The nu gene acts cell-autonomously and is required for differentiation of thymic epithelial progenitors

C. C. Blackburn*, C. L. Augustine, R. Li, R. P. Harvey, M. A. Malin, R. L. Boyd, J. F.A.P. Miller, G. Morahan

*Corresponding author for this work

Research output: Contribution to journalArticlepeer-review

Abstract / Description of output

The nude mutation (nu) causes athymia and hairlessness, but the molecular mechanisms by which it acts have not been determined. To address the role of nu in thymogenesis, we investigated whether all or part of the nude thymic epithelium could be rescued by the presence of wild-type cells in nude mutually implies wild-type chimeric mice. Detailed immunohistochemical analyses revealed that nude-derived cells could persist in the chimeric thymus but could not contribute to cortical or medullary epithelial networks. Nude-derived cells, present in few clusters in the medulla, expressed markers of a rare subpopulation of adult medullary epithelium. The thymic epithelial rudiment of nude mice strongly expressed these same markers, which may therefore define committed immature thymic epithelial precursor cells. To our knowledge, these data provide the first evidence that the nu gene product acts cell-autonomously and is necessary for the development of all major subpopulations of mature thymic epithelium. We propose that nu acts to regulate growth and/or differentiation, but not determination, of thymic epithelial progenitors.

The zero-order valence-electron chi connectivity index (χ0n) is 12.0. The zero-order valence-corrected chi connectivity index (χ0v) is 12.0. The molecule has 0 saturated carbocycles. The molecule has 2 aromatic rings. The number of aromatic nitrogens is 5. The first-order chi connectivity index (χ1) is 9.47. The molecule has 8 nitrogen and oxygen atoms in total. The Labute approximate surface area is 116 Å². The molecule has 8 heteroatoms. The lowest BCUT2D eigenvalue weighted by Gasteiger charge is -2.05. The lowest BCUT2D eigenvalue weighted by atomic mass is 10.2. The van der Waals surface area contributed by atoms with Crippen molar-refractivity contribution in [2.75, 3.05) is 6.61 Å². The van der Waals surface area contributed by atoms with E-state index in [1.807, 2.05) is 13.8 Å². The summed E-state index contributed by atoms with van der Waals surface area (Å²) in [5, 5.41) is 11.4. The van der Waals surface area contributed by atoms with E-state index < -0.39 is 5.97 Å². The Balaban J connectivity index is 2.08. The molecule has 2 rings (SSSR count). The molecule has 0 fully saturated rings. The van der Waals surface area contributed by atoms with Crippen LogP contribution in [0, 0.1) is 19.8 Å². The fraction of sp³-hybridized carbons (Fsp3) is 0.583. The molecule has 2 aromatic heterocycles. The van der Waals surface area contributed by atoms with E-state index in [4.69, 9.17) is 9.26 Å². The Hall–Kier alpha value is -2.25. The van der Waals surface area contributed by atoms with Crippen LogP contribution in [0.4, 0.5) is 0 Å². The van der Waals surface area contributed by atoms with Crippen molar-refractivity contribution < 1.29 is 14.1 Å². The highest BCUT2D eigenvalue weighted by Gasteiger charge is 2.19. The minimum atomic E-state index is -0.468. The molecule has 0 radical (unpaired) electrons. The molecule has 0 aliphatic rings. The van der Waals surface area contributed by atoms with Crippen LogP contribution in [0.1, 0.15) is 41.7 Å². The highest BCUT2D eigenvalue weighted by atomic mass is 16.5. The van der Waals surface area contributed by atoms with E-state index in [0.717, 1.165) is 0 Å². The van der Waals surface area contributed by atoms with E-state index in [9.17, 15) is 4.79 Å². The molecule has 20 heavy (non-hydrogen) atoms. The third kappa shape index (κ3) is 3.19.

Original languageEnglish
Pages (from-to)5742-5746
Number of pages5
JournalProceedings of the National Academy of Sciences (PNAS)
Issue number12
Publication statusPublished - 11 Jun 1996

Keywords / Materials (for Non-textual outputs)

  • nude mice
  • thymus


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